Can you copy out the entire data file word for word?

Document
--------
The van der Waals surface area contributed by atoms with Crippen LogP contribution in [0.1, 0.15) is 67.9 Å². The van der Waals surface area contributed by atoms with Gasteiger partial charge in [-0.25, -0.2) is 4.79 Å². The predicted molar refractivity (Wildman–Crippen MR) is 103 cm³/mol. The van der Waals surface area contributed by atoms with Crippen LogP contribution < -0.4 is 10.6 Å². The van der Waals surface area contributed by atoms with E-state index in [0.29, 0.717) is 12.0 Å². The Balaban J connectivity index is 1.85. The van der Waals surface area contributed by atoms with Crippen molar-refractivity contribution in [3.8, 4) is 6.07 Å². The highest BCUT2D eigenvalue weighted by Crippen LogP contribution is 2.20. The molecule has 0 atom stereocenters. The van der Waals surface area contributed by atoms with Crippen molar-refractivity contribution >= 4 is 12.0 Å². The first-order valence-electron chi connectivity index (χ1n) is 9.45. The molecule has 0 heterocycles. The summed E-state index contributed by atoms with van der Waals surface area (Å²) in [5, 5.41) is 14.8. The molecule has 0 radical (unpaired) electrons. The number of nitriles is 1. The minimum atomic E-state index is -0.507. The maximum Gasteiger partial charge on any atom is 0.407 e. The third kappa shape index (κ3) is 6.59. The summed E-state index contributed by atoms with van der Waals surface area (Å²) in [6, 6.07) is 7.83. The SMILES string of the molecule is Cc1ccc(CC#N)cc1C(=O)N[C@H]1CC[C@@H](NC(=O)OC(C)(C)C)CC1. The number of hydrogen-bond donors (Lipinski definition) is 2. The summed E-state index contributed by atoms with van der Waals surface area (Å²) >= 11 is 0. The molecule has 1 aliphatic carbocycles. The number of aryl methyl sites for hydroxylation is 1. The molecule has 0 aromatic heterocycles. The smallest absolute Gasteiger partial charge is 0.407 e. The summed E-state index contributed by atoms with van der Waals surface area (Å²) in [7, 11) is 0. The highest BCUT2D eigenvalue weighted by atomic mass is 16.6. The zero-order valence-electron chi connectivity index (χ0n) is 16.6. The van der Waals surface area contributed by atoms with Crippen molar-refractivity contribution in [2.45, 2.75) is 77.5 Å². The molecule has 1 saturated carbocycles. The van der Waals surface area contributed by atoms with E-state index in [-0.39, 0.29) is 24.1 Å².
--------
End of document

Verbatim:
The van der Waals surface area contributed by atoms with Crippen LogP contribution in [0.1, 0.15) is 67.9 Å². The van der Waals surface area contributed by atoms with Gasteiger partial charge in [-0.25, -0.2) is 4.79 Å². The predicted molar refractivity (Wildman–Crippen MR) is 103 cm³/mol. The van der Waals surface area contributed by atoms with Crippen LogP contribution < -0.4 is 10.6 Å². The van der Waals surface area contributed by atoms with E-state index in [0.29, 0.717) is 12.0 Å². The Balaban J connectivity index is 1.85. The van der Waals surface area contributed by atoms with Crippen molar-refractivity contribution in [3.8, 4) is 6.07 Å². The highest BCUT2D eigenvalue weighted by Crippen LogP contribution is 2.20. The molecule has 0 atom stereocenters. The van der Waals surface area contributed by atoms with Crippen molar-refractivity contribution >= 4 is 12.0 Å². The first-order valence-electron chi connectivity index (χ1n) is 9.45. The molecule has 0 heterocycles. The summed E-state index contributed by atoms with van der Waals surface area (Å²) in [5, 5.41) is 14.8. The molecule has 0 radical (unpaired) electrons. The number of nitriles is 1. The minimum atomic E-state index is -0.507. The maximum Gasteiger partial charge on any atom is 0.407 e. The third kappa shape index (κ3) is 6.59. The summed E-state index contributed by atoms with van der Waals surface area (Å²) in [6, 6.07) is 7.83. The SMILES string of the molecule is Cc1ccc(CC#N)cc1C(=O)N[C@H]1CC[C@@H](NC(=O)OC(C)(C)C)CC1. The number of hydrogen-bond donors (Lipinski definition) is 2. The summed E-state index contributed by atoms with van der Waals surface area (Å²) >= 11 is 0. The molecule has 1 aliphatic carbocycles. The number of aryl methyl sites for hydroxylation is 1. The molecule has 0 aromatic heterocycles. The smallest absolute Gasteiger partial charge is 0.407 e. The summed E-state index contributed by atoms with van der Waals surface area (Å²) in [7, 11) is 0. The highest BCUT2D eigenvalue weighted by atomic mass is 16.6. The zero-order valence-electron chi connectivity index (χ0n) is 16.6. The van der Waals surface area contributed by atoms with Crippen molar-refractivity contribution in [2.45, 2.75) is 77.5 Å². The molecule has 1 saturated carbocycles. The van der Waals surface area contributed by atoms with E-state index in [-0.39, 0.29) is 24.1 Å².